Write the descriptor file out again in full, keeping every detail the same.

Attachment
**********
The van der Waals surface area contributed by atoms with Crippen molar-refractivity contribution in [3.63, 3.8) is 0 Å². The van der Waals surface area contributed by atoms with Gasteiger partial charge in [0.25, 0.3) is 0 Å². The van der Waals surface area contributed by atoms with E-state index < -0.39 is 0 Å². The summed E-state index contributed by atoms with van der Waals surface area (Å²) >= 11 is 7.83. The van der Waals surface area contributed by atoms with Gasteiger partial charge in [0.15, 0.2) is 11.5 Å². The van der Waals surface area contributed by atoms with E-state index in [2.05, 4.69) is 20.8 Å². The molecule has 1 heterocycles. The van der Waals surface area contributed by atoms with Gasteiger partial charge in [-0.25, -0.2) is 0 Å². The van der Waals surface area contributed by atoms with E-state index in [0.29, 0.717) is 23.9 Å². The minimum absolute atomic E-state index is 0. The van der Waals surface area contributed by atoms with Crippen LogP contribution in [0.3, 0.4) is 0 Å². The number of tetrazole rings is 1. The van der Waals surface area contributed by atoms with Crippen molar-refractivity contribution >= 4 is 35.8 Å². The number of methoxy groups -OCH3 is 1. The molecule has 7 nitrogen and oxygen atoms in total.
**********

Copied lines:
The van der Waals surface area contributed by atoms with Crippen molar-refractivity contribution in [3.63, 3.8) is 0 Å². The van der Waals surface area contributed by atoms with Gasteiger partial charge in [0.25, 0.3) is 0 Å². The van der Waals surface area contributed by atoms with E-state index < -0.39 is 0 Å². The summed E-state index contributed by atoms with van der Waals surface area (Å²) >= 11 is 7.83. The van der Waals surface area contributed by atoms with Gasteiger partial charge in [0.15, 0.2) is 11.5 Å². The van der Waals surface area contributed by atoms with E-state index in [2.05, 4.69) is 20.8 Å². The molecule has 1 heterocycles. The van der Waals surface area contributed by atoms with Gasteiger partial charge in [-0.25, -0.2) is 0 Å². The van der Waals surface area contributed by atoms with E-state index in [0.29, 0.717) is 23.9 Å². The minimum absolute atomic E-state index is 0. The van der Waals surface area contributed by atoms with Crippen LogP contribution in [0.3, 0.4) is 0 Å². The number of tetrazole rings is 1. The van der Waals surface area contributed by atoms with Crippen molar-refractivity contribution >= 4 is 35.8 Å². The number of methoxy groups -OCH3 is 1. The molecule has 7 nitrogen and oxygen atoms in total.